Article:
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September 18, 2006

Comments

rachael Dalton-Taggart

Roopinder
Great article. Great subject and something that occupies me a lot in my various roles. If we are looking at the 'new media' there are already problems there.

For example, every few months my email inbox fills up with multiple copies of 'Cafe' news - MCADcafe, AECcafe etc). I go through a slow process of unsubscribing them and notice, especially last week, that the newsletter is being sent to a number of emails that I have definitely NOT signed up (read: not opted in). As I have multiple emails that end up in my in-box, i can start to see when an email has been scraped and then used.

Do I blame Dave for doing this? Not really. Any email on a press release is probably regarded as fresh meat. But I do object when I see marketing pieces from MCADcafe claiming to send out a newsletter to 70,000-plus recipients....at least 10 of which are emails that come to me and of which only 2 are opted in!

So why am I revealing this? Because it comes down to ethics. With the old print magazine model, there was a wide and strong acceptance for BPA audits and similar. Even while these could be somewhat skewed by a savvy publisher, they took measures to minimize any misrepresentation of data. BPA can do little or nothing, in my opinion, to thoroughly measure and monitor web traffic, opt-in emails etc that a web site receives. Advertisers are now very subject to the whims and exaggerations of the publishers and the only balance is the publisher's ethics.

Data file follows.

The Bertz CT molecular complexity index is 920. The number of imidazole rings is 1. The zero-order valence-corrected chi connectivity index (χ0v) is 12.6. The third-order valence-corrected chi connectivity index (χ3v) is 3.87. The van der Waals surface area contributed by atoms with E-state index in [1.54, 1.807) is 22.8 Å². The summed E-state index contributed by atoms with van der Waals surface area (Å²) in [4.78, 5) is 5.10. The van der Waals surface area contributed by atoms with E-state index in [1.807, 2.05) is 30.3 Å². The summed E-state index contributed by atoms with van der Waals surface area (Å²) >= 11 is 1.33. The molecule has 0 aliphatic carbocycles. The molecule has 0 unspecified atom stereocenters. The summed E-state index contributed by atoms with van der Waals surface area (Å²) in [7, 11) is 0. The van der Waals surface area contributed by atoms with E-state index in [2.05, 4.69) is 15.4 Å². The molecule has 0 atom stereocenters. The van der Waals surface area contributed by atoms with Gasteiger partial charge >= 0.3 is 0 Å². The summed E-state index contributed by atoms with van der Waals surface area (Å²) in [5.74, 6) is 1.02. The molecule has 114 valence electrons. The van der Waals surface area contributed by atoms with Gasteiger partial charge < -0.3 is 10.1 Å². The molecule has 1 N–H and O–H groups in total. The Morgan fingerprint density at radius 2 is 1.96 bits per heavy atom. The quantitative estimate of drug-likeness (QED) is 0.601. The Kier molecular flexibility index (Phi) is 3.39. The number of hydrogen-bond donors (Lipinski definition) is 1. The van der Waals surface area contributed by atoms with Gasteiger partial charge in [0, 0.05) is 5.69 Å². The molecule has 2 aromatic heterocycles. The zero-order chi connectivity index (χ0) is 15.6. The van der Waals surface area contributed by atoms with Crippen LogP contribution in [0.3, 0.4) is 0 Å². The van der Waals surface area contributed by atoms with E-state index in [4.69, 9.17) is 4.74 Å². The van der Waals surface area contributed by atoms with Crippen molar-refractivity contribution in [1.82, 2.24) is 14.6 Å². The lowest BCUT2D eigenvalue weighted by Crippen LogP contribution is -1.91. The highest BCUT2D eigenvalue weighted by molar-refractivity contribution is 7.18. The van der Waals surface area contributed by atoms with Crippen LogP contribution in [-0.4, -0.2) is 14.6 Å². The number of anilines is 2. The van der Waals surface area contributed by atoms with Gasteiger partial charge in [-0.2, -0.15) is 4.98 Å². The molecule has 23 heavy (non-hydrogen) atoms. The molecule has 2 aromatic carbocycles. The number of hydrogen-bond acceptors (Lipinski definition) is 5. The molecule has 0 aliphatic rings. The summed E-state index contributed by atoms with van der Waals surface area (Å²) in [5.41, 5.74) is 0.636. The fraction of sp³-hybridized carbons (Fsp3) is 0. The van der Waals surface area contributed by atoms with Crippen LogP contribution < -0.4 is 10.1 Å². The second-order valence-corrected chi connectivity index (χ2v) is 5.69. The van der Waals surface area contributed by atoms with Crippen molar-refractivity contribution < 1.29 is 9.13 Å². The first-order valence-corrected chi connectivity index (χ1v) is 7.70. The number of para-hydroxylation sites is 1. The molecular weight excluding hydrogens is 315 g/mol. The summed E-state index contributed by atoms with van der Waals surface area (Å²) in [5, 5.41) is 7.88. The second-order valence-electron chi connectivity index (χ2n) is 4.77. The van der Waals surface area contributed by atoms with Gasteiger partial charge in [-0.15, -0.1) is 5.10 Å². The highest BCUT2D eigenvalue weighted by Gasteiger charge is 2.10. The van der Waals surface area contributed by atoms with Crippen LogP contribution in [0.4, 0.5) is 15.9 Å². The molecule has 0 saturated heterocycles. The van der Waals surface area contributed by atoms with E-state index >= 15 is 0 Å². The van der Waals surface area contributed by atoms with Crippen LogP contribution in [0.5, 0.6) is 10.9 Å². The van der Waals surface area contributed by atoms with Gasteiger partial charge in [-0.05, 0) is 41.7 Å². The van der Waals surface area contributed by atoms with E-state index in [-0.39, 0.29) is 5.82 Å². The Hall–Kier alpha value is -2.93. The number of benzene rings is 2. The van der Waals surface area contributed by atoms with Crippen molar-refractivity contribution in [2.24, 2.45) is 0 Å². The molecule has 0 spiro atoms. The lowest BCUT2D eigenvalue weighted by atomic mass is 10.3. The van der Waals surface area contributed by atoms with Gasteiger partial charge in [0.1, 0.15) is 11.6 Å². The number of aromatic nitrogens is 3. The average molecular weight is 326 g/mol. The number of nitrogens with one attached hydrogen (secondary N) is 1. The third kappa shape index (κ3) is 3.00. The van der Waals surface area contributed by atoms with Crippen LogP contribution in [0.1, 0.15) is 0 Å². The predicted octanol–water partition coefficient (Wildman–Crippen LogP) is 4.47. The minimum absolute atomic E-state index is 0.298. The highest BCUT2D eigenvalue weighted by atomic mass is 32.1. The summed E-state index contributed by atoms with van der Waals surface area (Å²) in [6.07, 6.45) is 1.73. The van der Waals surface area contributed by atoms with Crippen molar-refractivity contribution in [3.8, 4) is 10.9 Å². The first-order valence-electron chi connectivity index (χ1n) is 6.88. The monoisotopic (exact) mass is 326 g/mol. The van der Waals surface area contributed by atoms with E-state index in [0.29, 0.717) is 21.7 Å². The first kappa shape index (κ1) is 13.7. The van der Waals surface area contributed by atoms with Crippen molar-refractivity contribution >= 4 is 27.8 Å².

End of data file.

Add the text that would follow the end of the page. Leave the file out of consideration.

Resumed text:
And don't get me wrong - I don't intend to pick on Dave specifically. His sites are just a current example of what can be wrong in the 'new media', and is a reflection of the general publishing industry (yourself not included BTW). Without some strong auditing tools, advertisers are a potential victim of publishers who may not be entirely ethical. I think advertisers should push for better monitoring and auditing and not simply trust that the right thing might occur.

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